BackdoorDiplomacy seemingly concentrates efforts on government entities, along with high-priority telecommunications and finance organizations. The group has orchestrated a series of notable espionage campaigns across Africa in recent years. Through analysis of infrastructure tied to this actor, we assess multiple African countries are experiencing targeting over the last few years, including at least South Africa, Kenya, Senegal, and Ethiopia. As noted by previous reporting, the threat actor does maintain operations throughout the middle east, and can be found in other regions of particular PRC interest.
Our current perspective suggests a close relationship between BackdoorDiplomacy and another Chinese state sponsored threat actor, APT15.
A broader set of China-aligned campaigns has been active across Africa, as emphasized by recent reports on FamousSparrow and Earth Estries. Pinpointing precise clustering for these groups remains challenging due to a prevalence of shared technical resources. However, TTPs and targeting objectives are somewhat related to the APT41 umbrella.
In a separate case, Chinese espionage efforts against the African Union (AU) was allegedly discovered in 2017. According to initial reports, for a period of five years, from 2012 to 2017, the Chinese government maintained backdoor access into servers for the African Union’s headquarters in Ethiopia. The $200 million dollar headquarters was funded and built by China between 2009 and 2012. Notably, the network infrastructure and services were reportedly Huawei technology since the initial construction.
More recently in 2020, Japan’s CERT notified AU IT staff of an intrusion they attributed to the Bronze President APT, a separately tracked Chinese threat actor. In this intrusion, Bronze President was observed exfiltrating surveillance footage from the AU headquarters facility. This case may highlight how much of a real priority intelligence inside the AU is to Beijing, ultimately forcing their hand on moving away from backdoored equipment to performing actual intrusions through well tracked APTs.
In both the 2017 and 2020 case, African Union and Chinese officials denied any sort of intrusions. As quoted by Reuters, a former AU official told them “Attacking the Chinese, for us, it’s a very bad idea,”. A review of specifics around China’s technological soft power in Africa highlights some reasons why the official may have said that.
The digital landscape of Africa has undergone a seismic transformation, largely facilitated through Chinese tech giants deploying extensive resources to meet the continent’s critical technological needs.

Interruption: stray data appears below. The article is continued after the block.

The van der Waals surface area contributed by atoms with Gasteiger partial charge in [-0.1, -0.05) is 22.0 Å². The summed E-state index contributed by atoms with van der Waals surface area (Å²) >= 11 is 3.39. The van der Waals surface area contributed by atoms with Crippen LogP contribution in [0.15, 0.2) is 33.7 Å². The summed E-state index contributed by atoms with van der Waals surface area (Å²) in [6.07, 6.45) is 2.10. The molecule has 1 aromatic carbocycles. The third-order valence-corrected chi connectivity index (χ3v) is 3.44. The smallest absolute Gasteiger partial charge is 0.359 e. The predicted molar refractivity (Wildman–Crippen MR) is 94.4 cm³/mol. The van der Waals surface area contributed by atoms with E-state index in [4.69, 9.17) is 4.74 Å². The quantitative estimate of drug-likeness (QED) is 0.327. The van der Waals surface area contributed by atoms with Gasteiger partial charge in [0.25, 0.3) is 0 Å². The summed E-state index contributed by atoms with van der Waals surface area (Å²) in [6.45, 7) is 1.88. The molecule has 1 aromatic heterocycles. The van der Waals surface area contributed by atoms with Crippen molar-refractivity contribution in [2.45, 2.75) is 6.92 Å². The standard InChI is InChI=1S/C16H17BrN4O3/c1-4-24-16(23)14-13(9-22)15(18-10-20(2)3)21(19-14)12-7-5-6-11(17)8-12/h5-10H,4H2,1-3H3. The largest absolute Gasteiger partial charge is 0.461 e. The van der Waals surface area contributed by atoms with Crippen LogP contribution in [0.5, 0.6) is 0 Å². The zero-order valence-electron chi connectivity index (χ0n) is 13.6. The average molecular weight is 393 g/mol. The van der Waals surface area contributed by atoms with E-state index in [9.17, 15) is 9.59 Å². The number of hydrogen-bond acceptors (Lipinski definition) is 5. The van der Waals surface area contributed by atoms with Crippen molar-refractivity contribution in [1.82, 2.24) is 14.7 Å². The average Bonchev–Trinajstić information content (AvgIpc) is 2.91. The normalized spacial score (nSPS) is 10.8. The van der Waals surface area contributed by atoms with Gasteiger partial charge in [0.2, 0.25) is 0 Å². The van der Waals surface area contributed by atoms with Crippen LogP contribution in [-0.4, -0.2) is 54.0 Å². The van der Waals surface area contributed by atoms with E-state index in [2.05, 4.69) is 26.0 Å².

China has taken a lead role in Africa’s telecommunication, finance, and surveillance technology sectors. This initiative ties into China’s Digital Silk Road project, announced in 2015.
At the forefront of technology investment in Africa are Huawei and ZTE, powerhouses steering efforts to bridge the connectivity divide separating urban and rural landscapes of the continent. These corporations have brought the boon of digital connectivity to the remotest corners of Africa.
In the two decades since Huawei began expanding into Africa, it has grown to become the leading telecommunication technology and service provider across much of the continent.
Yet, underneath the altruistic veneer may lie a strategy anchored on fostering an overwhelming dependence on Chinese technology. Through a sweeping range of initiatives that span from mobile networks to broadband infrastructure, the strategy envisions a society deeply tied to China’s digital ecosystem, guiding future socio-political paths and holding significant sway over personal freedoms.
This rise isn’t merely a route to economic enrichment; it empowers China to shape policies and narratives aligned with its geostrategic ambitions, establishing itself as a pivotal and defining force in Africa’s digital evolution.Targeted intrusions by the BackdoorDiplomacy APT and the threat group orchestrating Operation Tainted Love indicate a level intention directed at supporting such agendas.
Instances of infringement on internet rights and the misuse of technology are already evident in countries such as Sudan, Ethiopia, Zimbabwe, Gabon, and the Democratic Republic of Congo. In some of these nations, the governments have resorted to shutting down social media and internet services as a strategy to suppress civil unrest, or even spying on the network communications of its citizens.
China has also ventured to enhance its command over the underwater fiber networks connected to the African continent. Leveraging significant investments in projects such as the PEACE cable initiative, China has been laying cables that aim to rejuvenate Africa’s digital connectivity, ostensibly offering the continent much needed information accessibility.
These underwater pathways hold enormous significance in dictating the flow of information between continents. In taking ownership of them, China stands in a position to potentially orchestrate and steer digital dialogues on the African continent, forging a narrative that aligns seamlessly with its geopolitical objectives.
Controlling these undersea networks gives China the capacity to monitor the data flowing through them, raising serious concerns regarding data privacy and national sovereignty. To gauge the potential for misuse, we only need to examine how China manages its own domestic networks, offering a window into the possible ramifications of granting them such control.
In recent years, digital mobile banking platforms like M-Pesa have revolutionized Africa’s financial landscape, promoting unprecedented financial inclusion especially in areas underserved by traditional banks. With 51 million users processing over $314 billion in transactions annually, its footprint is substantial.